Grace's Guide

British Industrial History

Grace's Guide is the leading source of historical information on industry and manufacturing in Britain. This web publication contains 142,847 pages of information and 228,791 images on early companies, their products and the people who designed and built them.

Brooke Bond and Co

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Advertising sign.
Advertising Sign.
Brooke Bond Advertising Sign.
Advertising Sign.
Advertising sign. Pre-Gestee.
Advertising sign for Tea.
Advertising sign for Beef Cubes.
Advertising sign for tea.
April 1933.
July 1954.
September 1956.
November 1963.

of Trafford Park, Manchester

  • 1845 Brooke Bond and Co was founded by Arthur Brooke who was born at 6 George Street, Ashton under Lyne, Lancashire, England in 1845.
  • 1869 He opened his first Tea Shop in Manchester, Lancashire. There was never a "Mr Bond", Arthur Brooke chose the name simply because it sounded pleasing to his ears. Encouraged by the success of this shop, he opened further shops in Liverpool, Leeds, Bradford, London and Scotland.
  • 1870s Business suffered from the depression.
  • 1892 The company started to seel wholesale and the company became a limited company.
  • 1918 Arthur Brooke died and his eldest son Gerald took over the running of the business.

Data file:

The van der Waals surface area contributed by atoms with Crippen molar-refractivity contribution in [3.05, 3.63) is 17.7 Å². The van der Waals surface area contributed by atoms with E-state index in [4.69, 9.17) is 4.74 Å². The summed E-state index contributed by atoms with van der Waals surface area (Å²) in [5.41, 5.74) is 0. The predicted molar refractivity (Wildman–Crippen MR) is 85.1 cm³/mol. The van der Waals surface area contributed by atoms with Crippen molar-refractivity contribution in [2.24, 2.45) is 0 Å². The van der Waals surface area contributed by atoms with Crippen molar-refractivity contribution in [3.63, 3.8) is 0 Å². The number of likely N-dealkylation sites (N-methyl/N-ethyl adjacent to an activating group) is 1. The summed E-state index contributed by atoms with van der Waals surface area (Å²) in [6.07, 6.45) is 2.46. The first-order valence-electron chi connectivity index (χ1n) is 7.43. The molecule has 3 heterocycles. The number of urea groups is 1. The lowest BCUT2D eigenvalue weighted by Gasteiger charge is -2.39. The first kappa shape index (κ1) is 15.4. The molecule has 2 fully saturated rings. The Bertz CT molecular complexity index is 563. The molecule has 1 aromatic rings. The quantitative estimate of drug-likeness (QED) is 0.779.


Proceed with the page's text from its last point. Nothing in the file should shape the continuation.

• 1930 The most famous brand of Brooke Bond is PG Tips, launched in 1930. PG Tips is currently the bestselling tea in the UK.
  • 1951 Advert on this page for Coffee and Chicory Essence. [1]
  • In the 1950s and 1960s, packets of Brooke Bond tea included illustrated tea cards, usually 50 in a series,
  • 1956 Advertisements featuring "talking" chimpanzees were started on TV.
  • 1984 Company was taken over by Unilever.
  • Brooke Bond is now a part of Unilever. The Brooke Bond name has now been dropped for all external communication and is used only in internal corporate communications.
  • The Brooke Bond factory is at Trafford Park in Manchester but is not to be confused with the factory of Gold Crown Foods Ltd, Liverpool, which took over production of Brooke Bond Choicest Blend tea. Since then, Brooke Bond rapidly gave way in supermarket shelf space to Yorkshire Tea. A few outlets kept the faith, notably Waitrose, but even they had to admit defeat when the Gold Crown Foods factory burnt down late in 2005.

Sources of Information

  • [1] Wikipedia
  • Trademarked. A History of Well-Known Brands - from Aertex to Wright's Coal Tar by David Newton. Pub: Sutton Publishing 2008 ISBN 978-0-7509-4590-5
  • [2] History World